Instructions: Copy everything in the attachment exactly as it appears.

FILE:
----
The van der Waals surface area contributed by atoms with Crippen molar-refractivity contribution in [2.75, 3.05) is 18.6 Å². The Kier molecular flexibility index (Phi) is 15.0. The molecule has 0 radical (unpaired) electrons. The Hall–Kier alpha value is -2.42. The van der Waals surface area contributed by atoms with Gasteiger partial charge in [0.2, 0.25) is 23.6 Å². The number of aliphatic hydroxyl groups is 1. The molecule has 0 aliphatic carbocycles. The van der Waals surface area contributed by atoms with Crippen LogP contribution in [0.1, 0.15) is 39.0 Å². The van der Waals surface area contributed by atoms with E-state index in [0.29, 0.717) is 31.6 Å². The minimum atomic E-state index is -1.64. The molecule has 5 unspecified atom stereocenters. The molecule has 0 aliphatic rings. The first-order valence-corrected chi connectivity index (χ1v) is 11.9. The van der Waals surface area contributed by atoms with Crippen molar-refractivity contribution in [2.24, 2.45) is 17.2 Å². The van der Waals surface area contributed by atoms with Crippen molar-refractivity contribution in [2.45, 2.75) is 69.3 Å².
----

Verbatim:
The van der Waals surface area contributed by atoms with Crippen molar-refractivity contribution in [2.75, 3.05) is 18.6 Å². The Kier molecular flexibility index (Phi) is 15.0. The molecule has 0 radical (unpaired) electrons. The Hall–Kier alpha value is -2.42. The van der Waals surface area contributed by atoms with Gasteiger partial charge in [0.2, 0.25) is 23.6 Å². The number of aliphatic hydroxyl groups is 1. The molecule has 0 aliphatic carbocycles. The van der Waals surface area contributed by atoms with Crippen LogP contribution in [0.1, 0.15) is 39.0 Å². The van der Waals surface area contributed by atoms with E-state index in [0.29, 0.717) is 31.6 Å². The minimum atomic E-state index is -1.64. The molecule has 5 unspecified atom stereocenters. The molecule has 0 aliphatic rings. The first-order valence-corrected chi connectivity index (χ1v) is 11.9. The van der Waals surface area contributed by atoms with Crippen molar-refractivity contribution in [2.24, 2.45) is 17.2 Å². The van der Waals surface area contributed by atoms with Crippen molar-refractivity contribution in [2.45, 2.75) is 69.3 Å².